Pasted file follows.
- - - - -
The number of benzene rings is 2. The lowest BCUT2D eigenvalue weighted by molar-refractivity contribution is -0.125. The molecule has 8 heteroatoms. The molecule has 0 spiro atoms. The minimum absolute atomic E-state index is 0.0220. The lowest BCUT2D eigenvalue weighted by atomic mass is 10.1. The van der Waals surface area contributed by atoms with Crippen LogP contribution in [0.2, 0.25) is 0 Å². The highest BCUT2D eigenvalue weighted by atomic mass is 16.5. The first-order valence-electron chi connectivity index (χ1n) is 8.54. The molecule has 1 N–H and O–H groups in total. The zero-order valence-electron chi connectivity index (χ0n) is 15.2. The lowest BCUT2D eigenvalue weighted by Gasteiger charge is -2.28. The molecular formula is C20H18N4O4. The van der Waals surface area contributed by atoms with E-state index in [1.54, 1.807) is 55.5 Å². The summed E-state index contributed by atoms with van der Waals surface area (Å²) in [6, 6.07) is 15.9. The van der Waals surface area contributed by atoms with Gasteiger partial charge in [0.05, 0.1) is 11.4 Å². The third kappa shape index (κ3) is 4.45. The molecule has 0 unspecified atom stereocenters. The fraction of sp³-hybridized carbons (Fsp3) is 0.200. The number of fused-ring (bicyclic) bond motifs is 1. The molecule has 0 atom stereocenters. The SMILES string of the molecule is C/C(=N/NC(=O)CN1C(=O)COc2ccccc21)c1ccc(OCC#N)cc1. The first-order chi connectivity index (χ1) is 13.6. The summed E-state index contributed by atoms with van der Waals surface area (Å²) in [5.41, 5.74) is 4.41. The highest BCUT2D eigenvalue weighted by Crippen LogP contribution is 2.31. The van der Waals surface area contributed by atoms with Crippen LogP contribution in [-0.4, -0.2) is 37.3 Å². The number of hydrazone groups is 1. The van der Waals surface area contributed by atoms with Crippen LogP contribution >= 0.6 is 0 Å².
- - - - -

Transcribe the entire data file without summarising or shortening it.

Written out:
The number of benzene rings is 2. The lowest BCUT2D eigenvalue weighted by molar-refractivity contribution is -0.125. The molecule has 8 heteroatoms. The molecule has 0 spiro atoms. The minimum absolute atomic E-state index is 0.0220. The lowest BCUT2D eigenvalue weighted by atomic mass is 10.1. The van der Waals surface area contributed by atoms with Crippen LogP contribution in [0.2, 0.25) is 0 Å². The highest BCUT2D eigenvalue weighted by atomic mass is 16.5. The first-order valence-electron chi connectivity index (χ1n) is 8.54. The molecule has 1 N–H and O–H groups in total. The zero-order valence-electron chi connectivity index (χ0n) is 15.2. The lowest BCUT2D eigenvalue weighted by Gasteiger charge is -2.28. The molecular formula is C20H18N4O4. The van der Waals surface area contributed by atoms with E-state index in [1.54, 1.807) is 55.5 Å². The summed E-state index contributed by atoms with van der Waals surface area (Å²) in [6, 6.07) is 15.9. The van der Waals surface area contributed by atoms with Gasteiger partial charge in [0.05, 0.1) is 11.4 Å². The third kappa shape index (κ3) is 4.45. The molecule has 0 unspecified atom stereocenters. The fraction of sp³-hybridized carbons (Fsp3) is 0.200. The number of fused-ring (bicyclic) bond motifs is 1. The molecule has 0 atom stereocenters. The SMILES string of the molecule is C/C(=N/NC(=O)CN1C(=O)COc2ccccc21)c1ccc(OCC#N)cc1. The first-order chi connectivity index (χ1) is 13.6. The summed E-state index contributed by atoms with van der Waals surface area (Å²) in [5.41, 5.74) is 4.41. The highest BCUT2D eigenvalue weighted by Crippen LogP contribution is 2.31. The van der Waals surface area contributed by atoms with Crippen LogP contribution in [-0.4, -0.2) is 37.3 Å². The number of hydrazone groups is 1. The van der Waals surface area contributed by atoms with Crippen LogP contribution >= 0.6 is 0 Å².